Hotel Fontana Mar in Barranquilla can be found at 40th street with the 43rd. It’s diagonal to the Sena in a street full of lottery and fruit stands, and tiny markets.
It’s not a hotel that has any stars, only those who know it come there. In the end it doesn’t matter. None of these things matter a lot when you are diagnosed with cancer.
It’s where I met this nice couple, Ardonis Alejandro Livingston and Miguelina Bent Bent, two grandparents from Providence island, who first undertook the exodus from their Caribbean archipelago to the mainland almost two years ago and have been here three times looking for chemotherapy and answers already.
They received the chemotherapy, but the answers are in Spanish, which is a barrier if your native language is creole.
As we sat in the hotel dining room, they told that they had been waiting for 16 days for something called “la prorroga,” which is an authorization that would allow them to continue living under this roof.
They ran out of money. It went up in taxis going to and from the treatments, and in carrots and beets to fight the anemia Ardonis has had for being subjected to the poison that kills the tumor growing in his lung.
We talk a bit about everything. They tell me about their grandchildren and both cry. He wipes his tears with a paper napkin folded in the shape of a triangle.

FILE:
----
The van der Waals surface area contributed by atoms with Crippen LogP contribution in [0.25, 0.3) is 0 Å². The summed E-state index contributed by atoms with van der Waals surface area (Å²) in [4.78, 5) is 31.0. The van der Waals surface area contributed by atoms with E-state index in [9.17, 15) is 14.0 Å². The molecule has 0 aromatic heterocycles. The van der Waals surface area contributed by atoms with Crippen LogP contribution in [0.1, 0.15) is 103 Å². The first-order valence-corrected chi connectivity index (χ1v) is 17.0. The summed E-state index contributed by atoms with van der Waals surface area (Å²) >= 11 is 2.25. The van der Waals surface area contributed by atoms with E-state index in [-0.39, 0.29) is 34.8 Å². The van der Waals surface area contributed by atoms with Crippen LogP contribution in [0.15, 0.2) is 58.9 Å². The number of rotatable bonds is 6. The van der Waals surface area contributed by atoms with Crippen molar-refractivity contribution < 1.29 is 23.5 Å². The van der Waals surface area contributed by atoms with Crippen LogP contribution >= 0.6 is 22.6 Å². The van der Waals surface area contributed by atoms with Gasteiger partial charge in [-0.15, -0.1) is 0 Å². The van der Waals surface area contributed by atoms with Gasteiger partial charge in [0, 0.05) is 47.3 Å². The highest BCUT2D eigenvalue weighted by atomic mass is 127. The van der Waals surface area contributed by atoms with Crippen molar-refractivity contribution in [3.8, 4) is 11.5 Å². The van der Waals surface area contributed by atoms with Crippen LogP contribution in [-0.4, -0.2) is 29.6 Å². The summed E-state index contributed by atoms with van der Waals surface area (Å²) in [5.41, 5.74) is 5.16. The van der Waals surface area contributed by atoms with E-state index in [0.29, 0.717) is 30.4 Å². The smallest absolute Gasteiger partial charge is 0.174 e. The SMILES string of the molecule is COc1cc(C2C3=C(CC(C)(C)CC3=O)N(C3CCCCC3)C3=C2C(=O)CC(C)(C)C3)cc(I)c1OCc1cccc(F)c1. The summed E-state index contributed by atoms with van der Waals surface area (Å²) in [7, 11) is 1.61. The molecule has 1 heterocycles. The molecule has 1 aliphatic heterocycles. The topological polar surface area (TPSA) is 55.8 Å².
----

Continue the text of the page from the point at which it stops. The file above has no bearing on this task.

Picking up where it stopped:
His wife Miguelina, who has been with him for five months this time, remains at his side even though her heart is broken: She hasn’t been able to see her son who has come out of prison after eight years. She owes him a hug and a million kisses.
Ardonis lowers his head as he tells me that he feels guilty, regrets having fallen ill, having separated them from their four-year-old granddaughter who, when she calls, asks them if if they don’t love her anymore, when they come back, why… Miguelina wipes her tears now.
They miss everything from their island home, the smell of the sea, the food, the scenery, their family. But they know that they have been sentenced to this for being islanders, for being second-class citizens in a third-class country.
When they travel they always have a stopover. They have to pass through Bogota, which makes Ardonis unwell for the five hours his weak body is subjected to the cold of the high plains. The thought of doing the transit again makes him shiver.
This Sunday he turns 66, and in December his contract ends. After that, it’s all uncertainty. All this makes having cancer just a small part of the tragedy that is overwhelming them.
Orma Wilson is in her room on the second floor where she arrived escorted by her daughter. Her story is woven around a little mass in her left breast that went unnoticed in all the mammograms that were done in San Andres.
This little ball of malignity took her away from her house, her flowers and her church. The cancer made her depressed, leaving her sleepless and tearful in the room she shares with her daughter.
Her story is full of poetry: “you come here at an age when you thought everything was resolved, then you come to doubt your faith and your sanity. The good thing is that, despite everything, God has not abandoned me.”
She tells me how her children still love her, how her community does everything possible to remain present, but that, despite the sweetness, this does not replace not having seen the orange tree in her courtyard bloom.
A friend once told me that you are from where your dead are, not your children.
So, what does this exodus to seek medicine that was available on our island 15 years ago and is now this collection of stories of displaced people make us? Health beggars?